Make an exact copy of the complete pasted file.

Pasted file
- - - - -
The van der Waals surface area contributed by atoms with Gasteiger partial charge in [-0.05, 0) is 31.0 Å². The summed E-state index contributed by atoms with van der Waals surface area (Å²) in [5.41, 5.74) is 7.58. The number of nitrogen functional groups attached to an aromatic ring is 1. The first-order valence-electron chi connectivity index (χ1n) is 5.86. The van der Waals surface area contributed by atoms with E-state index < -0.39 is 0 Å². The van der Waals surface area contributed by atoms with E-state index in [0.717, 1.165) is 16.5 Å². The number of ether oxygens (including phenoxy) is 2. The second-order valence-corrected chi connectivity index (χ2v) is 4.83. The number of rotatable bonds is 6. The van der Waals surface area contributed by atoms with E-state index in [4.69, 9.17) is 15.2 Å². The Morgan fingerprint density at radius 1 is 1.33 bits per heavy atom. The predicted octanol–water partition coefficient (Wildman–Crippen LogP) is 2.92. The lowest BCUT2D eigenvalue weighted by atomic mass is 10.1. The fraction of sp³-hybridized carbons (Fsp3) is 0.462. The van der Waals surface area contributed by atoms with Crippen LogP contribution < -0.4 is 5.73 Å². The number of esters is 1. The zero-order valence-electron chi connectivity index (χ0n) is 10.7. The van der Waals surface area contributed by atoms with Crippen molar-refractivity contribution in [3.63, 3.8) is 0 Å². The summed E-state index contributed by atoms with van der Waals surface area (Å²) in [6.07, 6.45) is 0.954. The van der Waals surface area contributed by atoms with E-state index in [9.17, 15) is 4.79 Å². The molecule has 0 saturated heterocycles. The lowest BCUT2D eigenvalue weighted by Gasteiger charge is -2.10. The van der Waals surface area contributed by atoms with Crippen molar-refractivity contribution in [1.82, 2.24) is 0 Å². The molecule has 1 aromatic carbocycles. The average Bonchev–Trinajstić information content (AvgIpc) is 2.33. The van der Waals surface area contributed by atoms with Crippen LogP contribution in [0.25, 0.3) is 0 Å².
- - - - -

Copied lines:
The van der Waals surface area contributed by atoms with Gasteiger partial charge in [-0.05, 0) is 31.0 Å². The summed E-state index contributed by atoms with van der Waals surface area (Å²) in [5.41, 5.74) is 7.58. The number of nitrogen functional groups attached to an aromatic ring is 1. The first-order valence-electron chi connectivity index (χ1n) is 5.86. The van der Waals surface area contributed by atoms with E-state index < -0.39 is 0 Å². The van der Waals surface area contributed by atoms with E-state index in [0.717, 1.165) is 16.5 Å². The number of ether oxygens (including phenoxy) is 2. The second-order valence-corrected chi connectivity index (χ2v) is 4.83. The number of rotatable bonds is 6. The van der Waals surface area contributed by atoms with E-state index in [4.69, 9.17) is 15.2 Å². The Morgan fingerprint density at radius 1 is 1.33 bits per heavy atom. The predicted octanol–water partition coefficient (Wildman–Crippen LogP) is 2.92. The lowest BCUT2D eigenvalue weighted by atomic mass is 10.1. The fraction of sp³-hybridized carbons (Fsp3) is 0.462. The van der Waals surface area contributed by atoms with Crippen LogP contribution < -0.4 is 5.73 Å². The number of esters is 1. The zero-order valence-electron chi connectivity index (χ0n) is 10.7. The van der Waals surface area contributed by atoms with Crippen molar-refractivity contribution in [3.63, 3.8) is 0 Å². The summed E-state index contributed by atoms with van der Waals surface area (Å²) in [6.07, 6.45) is 0.954. The van der Waals surface area contributed by atoms with E-state index in [9.17, 15) is 4.79 Å². The molecule has 0 saturated heterocycles. The lowest BCUT2D eigenvalue weighted by Gasteiger charge is -2.10. The van der Waals surface area contributed by atoms with Crippen molar-refractivity contribution in [1.82, 2.24) is 0 Å². The molecule has 1 aromatic carbocycles. The average Bonchev–Trinajstić information content (AvgIpc) is 2.33. The van der Waals surface area contributed by atoms with Crippen LogP contribution in [0.25, 0.3) is 0 Å².